Recent cases of aggression against animals in Costa Rica have prompted animal rights advocates and everyday citizens to pressure lawmakers to pass an Animal Welfare Bill currently awaiting discussion in the Legislative Assembly.
Broad Front Party lawmaker Edgardo Araya Sibaja, who chairs the legislative environmental commission, said Monday that after receiving recommendations from several groups lawmakers finally are ready to send the bill for discussion and a vote as soon as next month.
The bill was drafted during the previous administration, but President Luis Guillermo Solís in December included it as a priority for his term.
The bill calls for prison sentences of up to six years for those convicted of causing the death, suffering, injury or torture of animals. However, several sectors oppose the proposal, calling its language vague and warning it could lead to the conviction of workers charged with handling animals at their jobs or in recreational activities.
“The latest reforms were drafted primarily to avoid criminally punishing several common practices in the handling of farm animals. In this particular case the goal is to sanction acts against farm animals according to regulations of the National Animal Health Service [SENASA]; for all other animals the bill aims at punishing those acts considered as abusive according to veterinary practice,” Araya said.
As lawmakers returned from holiday vacation this week, talks began to convince top party legislators to expedite discussion of the bill, which currently sits in the top 10 on the Assembly’s agenda. Araya said that if consensus is reached among top legislators, the bill could be passed in two or three weeks.
The main opposition comes from Libertarian Movement Party legislators who are demanding changes to the bill’s original draft to protect the interests of those who work with animals.
Other legislators filed motions against provisions of the bill that would ban Costa Rican-style bullfighting, horse parades and other recreational activities that include animals. The ruling Citizen Action Party’s (PAC) Ottón Solís filed two motions; the Broad Front Party’s Ligia Fallas filed one; and a group of National Liberation Party and PAC lawmakers filed four others.
The Libertarian Movement Party’s top lawmaker, Otto Guevara, filed 50 of the total 56 motions to amend the bill and is using his Facebook profile to push his agenda. Guevara, however, insists his party does not oppose the bill.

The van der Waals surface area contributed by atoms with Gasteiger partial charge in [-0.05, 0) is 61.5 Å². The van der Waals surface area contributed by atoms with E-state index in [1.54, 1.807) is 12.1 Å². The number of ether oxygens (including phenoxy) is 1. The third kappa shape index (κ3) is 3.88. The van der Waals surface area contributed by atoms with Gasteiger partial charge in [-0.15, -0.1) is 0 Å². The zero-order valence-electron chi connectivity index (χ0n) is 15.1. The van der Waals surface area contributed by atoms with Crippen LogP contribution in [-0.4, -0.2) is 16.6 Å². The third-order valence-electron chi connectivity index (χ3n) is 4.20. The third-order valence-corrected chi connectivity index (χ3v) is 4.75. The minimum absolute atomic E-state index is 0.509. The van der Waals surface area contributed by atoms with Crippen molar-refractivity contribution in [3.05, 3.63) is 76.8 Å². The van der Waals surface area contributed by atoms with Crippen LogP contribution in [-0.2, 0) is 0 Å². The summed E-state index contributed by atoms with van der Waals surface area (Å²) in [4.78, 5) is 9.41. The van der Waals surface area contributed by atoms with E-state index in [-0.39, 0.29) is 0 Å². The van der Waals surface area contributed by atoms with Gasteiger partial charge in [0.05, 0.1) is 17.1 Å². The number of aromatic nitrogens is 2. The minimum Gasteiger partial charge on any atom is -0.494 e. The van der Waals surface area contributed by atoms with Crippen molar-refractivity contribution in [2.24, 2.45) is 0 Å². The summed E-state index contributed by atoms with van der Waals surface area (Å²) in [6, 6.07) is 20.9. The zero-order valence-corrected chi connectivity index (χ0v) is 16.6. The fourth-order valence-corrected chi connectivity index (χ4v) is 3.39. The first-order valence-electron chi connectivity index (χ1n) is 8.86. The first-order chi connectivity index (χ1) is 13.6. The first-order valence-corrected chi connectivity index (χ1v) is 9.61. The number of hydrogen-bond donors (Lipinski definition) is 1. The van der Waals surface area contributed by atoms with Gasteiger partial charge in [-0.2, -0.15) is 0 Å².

“We Libertarians agree with the spirit of the bill to include abuse and neglect of domestic and wild animals as offenses in our Penal Code. But the original draft includes certain livestock activities, which could mean that some practices necessary for farming would be considered crimes,” he wrote.
Reports of animal cruelty have made headlines in the first few days of 2015. This month, animal rescue center Zoo Ave received an injured toucan that lost more than 50 percent of its beak when a group of teenagers hit it with a stick in the Alajuela canton of Grecia.
An Indiegogo campaign raised more than $6,000 to fund a prosthetic beak for the bird, reaching its $5,000 goal in less than 48 hours. Graphic designers from Veritas University and private companies joined the effort to model and print a new beak using 3D printing technology.
Another animal welfare group, Rescate Animal, this week reported two dogs in communities in the province of Cartago that suffered severe injuries to their necks after being tied up.
The first is “Neck“, a dog whose owner tied him up with a wire and threw him over a bridge in Cervantes, a community east of Cartago.
The dog was rescued and taken to a veterinarian by someone who saw the dog hanging from the bridge. It is being treated by Rescate Animal staff who performed emergency surgery due to severe neck lacerations. They also are treating the dog for psychological trauma.
The group also reported the case of “Caracol,” which also suffered a neck injury afte being tied up permanently with a nylon cord.
On Tuesday, the “Cartago Pro-Animal Welfare” group reported the death of a dog from machete wounds. According to a Facebook post, the dog received several injures after defending his owner from a man who entered the woman’s home and attempted to attack her.
The dog was taken to a nearby vet, but died hours later.
This week, SENASA reported that in 2014 they responded to 1,200 animal abuse complaints in the Greater Metropolitan Area alone.
Among those cases, 390 dogs were victims of abuse or neglect, and some were used for fighting.
“We are very pleased with the work done in coordination with the Humane Society and the American Stafford Costa Rica Association, as it has allowed us to rescue them from abusive situations and give them a second chance to live,” SENASA Director Allan Sánchez said.